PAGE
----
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The Hour Guide to management
P.W. Irvine, author
What are the simple things you need to do to be a better manager? How do you go about having more time and less stress in your work life? In return for a little of your time, The Hour Guide to Management will give you the tools you need to be a confident, effective manager. In straightforward terms, with practical easy to follow steps, the book explores and answers the questions that challenge new as well as experienced managers: • The things you need to do to get people to follow you. • How to give negative feedback and get good results. • How to go about developing a high-performance team culture. • The key elements you might be missing that will allow you to work smarter. • How to keep getting better, including the one big thing that could be holding you back. The Hour Guide to Management provides a clear, basic understanding of what you should do to be a good manager. It condenses these topics into four guiding principles that you can start applying right now in your everyday work life.
Reviews
Irvine’s concise, no-nonsense guide to effective leadership acknowledges the truth that, for managers and workers alike, time is often in short supply—and that a “pressured and anxious” manager, untrained in the fundamentals of leadership, can often without meaning to stir stress and anxiety in others. Enter workplace trainer Irvine’s highly practical book, featuring quick and clear lessons and models drawn from issues faced by real workers and designed to be read, in total, in about an hour. Within those parameters, The Hour Guide to Management packs significant knowledge, advice, and inspiration, with chapters like “How to Get People to Do Things” living up to their titles.

“The way we deal with our team directly relates to the results that are achieved,” Irvine notes, arguing that management should take care of staff, who takes care of customers, who in turn, satisfied with the service they’re receiving, take care of the shareholders. Irvine lays out different types of managers and workplace cultures, arguing the benefits of a “performance management” system of leadership that treats team members like customers, emphasizes a vision and clear procedures, emphasizes accurate, consistent, fact-based feedback, and calls upon management to model behavior and establish boundaries and consequences.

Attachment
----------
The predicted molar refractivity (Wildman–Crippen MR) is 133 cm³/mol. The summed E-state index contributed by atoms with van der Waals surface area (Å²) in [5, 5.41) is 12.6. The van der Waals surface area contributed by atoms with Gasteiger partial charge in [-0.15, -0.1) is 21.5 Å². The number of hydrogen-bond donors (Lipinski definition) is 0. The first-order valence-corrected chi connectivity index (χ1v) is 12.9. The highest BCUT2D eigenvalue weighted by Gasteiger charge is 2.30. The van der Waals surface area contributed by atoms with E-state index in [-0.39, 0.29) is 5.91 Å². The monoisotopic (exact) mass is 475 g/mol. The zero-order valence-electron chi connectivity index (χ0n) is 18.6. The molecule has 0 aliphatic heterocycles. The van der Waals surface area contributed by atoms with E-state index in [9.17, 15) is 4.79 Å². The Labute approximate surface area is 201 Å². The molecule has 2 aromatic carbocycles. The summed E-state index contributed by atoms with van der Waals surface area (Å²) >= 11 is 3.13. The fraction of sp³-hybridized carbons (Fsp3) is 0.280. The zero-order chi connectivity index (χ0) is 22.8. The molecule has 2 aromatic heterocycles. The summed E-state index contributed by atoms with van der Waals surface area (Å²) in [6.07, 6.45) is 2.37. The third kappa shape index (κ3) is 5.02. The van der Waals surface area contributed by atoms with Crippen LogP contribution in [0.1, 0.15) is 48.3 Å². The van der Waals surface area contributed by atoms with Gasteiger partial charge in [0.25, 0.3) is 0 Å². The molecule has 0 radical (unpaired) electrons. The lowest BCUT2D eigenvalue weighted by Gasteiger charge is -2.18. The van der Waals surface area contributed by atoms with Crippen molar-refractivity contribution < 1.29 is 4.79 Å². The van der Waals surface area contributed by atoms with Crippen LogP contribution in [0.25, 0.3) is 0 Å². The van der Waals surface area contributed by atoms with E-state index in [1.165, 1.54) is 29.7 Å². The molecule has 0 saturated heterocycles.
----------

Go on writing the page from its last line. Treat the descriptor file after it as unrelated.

Despite this volume’s concision, Irvine still offers multiple methods of offering feedback and evaluations to workers, designed to encourage positive performance and, when necessary, address and correct problems. Quick introductions to delegating and time management (including the “80/20 rule”) may spark lightbulbs in some readers, though the brevity of these sections—and a dearth of real-world examples—may limit their utility, though even here Irvine’s emphasis is on the immediately actionable, offering steps to break cycles of becoming overwhelmed due to a lack of trust or time or other factors. Irvine’s time-efficient guide stands as a helpful, engaging read that offers more wisdom than books demanding many more hours.

Takeaway: Concise and actionable advice for managing teams, demanding just an hour of readers’ time.

Great for fans of: Julie Zhou’s The Making of a Manager, Brad Jackson and Ken Parry’s A Very Short, Fairly Interesting and Reasonably Cheap Book about Studying Leadership.

Production grades
Cover: A-
Design and typography: A
Illustrations: N/A
Editing: A
Marketing copy: A

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